It’s that time of year…our kids are hitting the books, schedules are filling up and families across our area are getting back into the swing of school. With all of the excitement, we sometimes forget about the stress kids (and parents, too!) experience in the rush of September. Take time this week to start the school year off right:
1. Set aside time to talk with your kids every day after school. Ask questions. LISTEN to answers without judgement!
2. Make a commitment to meet their teachers, coaches and other adults in their school life.
3. Celebrate their success in school all year long (see below for a great way to kick off the party this week!) – how YOU approach school rubs off on them.
Navigating the ins and outs of the court system, families, teachers, doctors and all the people involved in a child’s life can be daunting, but we recently had the opportunity to celebrate someone who makes it look easy – Ann Caulkins, one of our CASA Program staff members. Ann volunteered with SCAN’s CASA Program for 5 years before she joined our staff 10 years ago. Since then her advocacy has touched the lives of hundreds of children in the local court system because of abuse and neglect.
Last week SCAN had a party in her honor. In case you weren’t there, we wanted to share some pictures with you (take a look below…)
Quite the crowd came out to celebrate Ann – CASA volunteers, staff and board members. Here's Ann being congratulated by SCAN founder Dave Cleary.
The party's theme was Adventures in CASAland, so there had to be an Adventures in CASAland board game…and here’s Ann examining herself as a board game piece…she has really “arrived” now.
Here’s another long-time CASA, Sabrina Black, and CASA staff Dana Taylor trying to find their CASA children safe and permanent homes in the Adventures in CASAland game – Dana looks like she may have won this round.
At the end of the evening, Ann shared some of her thoughts about what keeps her going and her appreciation for all the volunteers and staff and community members she works with who help her really see the impact our work has…thank you again, Ann. We couldn’t do it without you!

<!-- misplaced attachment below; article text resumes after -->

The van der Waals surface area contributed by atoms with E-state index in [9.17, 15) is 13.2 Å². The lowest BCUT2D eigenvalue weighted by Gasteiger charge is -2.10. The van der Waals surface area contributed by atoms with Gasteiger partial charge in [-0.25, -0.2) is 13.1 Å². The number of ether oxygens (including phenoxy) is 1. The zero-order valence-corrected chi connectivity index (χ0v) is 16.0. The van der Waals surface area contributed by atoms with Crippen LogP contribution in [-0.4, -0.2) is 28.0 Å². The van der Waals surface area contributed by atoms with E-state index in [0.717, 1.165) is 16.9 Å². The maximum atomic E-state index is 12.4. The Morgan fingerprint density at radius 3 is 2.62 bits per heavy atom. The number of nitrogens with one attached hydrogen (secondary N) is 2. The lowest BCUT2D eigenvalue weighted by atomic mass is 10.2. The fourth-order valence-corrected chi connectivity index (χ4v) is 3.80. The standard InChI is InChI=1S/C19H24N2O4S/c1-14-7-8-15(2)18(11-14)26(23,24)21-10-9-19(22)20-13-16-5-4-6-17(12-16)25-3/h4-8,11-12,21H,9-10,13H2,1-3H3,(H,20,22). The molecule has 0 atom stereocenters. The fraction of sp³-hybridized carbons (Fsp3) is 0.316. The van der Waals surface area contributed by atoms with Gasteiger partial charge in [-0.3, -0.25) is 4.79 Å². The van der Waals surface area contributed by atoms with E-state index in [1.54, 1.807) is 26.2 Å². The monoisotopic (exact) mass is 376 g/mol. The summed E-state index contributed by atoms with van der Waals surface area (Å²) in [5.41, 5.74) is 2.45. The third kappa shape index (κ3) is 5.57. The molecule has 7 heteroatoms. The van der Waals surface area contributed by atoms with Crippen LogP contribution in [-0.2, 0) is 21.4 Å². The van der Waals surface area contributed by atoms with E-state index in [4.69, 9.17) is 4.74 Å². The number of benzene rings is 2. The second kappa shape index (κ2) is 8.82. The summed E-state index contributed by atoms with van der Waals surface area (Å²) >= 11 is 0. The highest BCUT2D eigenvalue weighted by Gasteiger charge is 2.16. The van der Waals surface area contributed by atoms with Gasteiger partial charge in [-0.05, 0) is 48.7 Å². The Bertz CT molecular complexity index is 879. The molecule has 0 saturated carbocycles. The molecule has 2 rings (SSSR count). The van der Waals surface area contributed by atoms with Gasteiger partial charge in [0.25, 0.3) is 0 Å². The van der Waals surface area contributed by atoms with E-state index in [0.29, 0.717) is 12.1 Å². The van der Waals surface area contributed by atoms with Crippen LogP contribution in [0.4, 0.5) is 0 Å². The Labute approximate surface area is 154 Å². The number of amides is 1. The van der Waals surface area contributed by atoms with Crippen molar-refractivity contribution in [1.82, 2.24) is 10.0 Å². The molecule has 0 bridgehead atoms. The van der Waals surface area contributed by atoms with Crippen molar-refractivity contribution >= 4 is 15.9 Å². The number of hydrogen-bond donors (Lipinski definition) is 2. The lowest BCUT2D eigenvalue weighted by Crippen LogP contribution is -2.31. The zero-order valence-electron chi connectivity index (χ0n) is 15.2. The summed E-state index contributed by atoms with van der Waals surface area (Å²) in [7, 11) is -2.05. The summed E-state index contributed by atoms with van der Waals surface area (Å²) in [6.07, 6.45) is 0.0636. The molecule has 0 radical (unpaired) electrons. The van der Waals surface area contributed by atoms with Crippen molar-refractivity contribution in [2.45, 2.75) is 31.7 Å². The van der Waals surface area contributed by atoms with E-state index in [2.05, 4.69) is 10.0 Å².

FANCY FREE TUESDAY:
Wait, Tuesday!? Yep – that’s right. We’re doing a very special giveaway early this week (instead of our usual Fancy Free Friday). That’s because the big giveaway is THREE REDSKINS vs. Steelers tickets for the game THIS FRIDAY, August 12th, plus a parking pass!
How to enter to win? Simply comment below with your own favorite memory about volunteering – OR your favorite memory with Ann over the past 15 years – and you’ll be entered to win. Comment AND subscribe to the blog and you get an extra entry!
We’ll announce the winner first thing Thursday morning…so you have plenty of time to pick up your tickets at the SCAN office before the big game.
Stressing fatherhood involvement is more important than ever. The number of children living without fathers has more than doubled in the last 50 years, according to research recently released from the Pew Research Center. Studies show that fathers play a major role in every aspect of their child’s development. From emotional well-being to academic achievement, children with active fathers generally fare better as they grow up.
That’s why fatherhood was the theme of our most recent Allies in Prevention Coalition (AIPC) meeting. Family and child welfare advocates from all over Northern Virginia gathered on June 15thto exchange ideas about the challenges facing dads in our area.
CYEP Director Erick King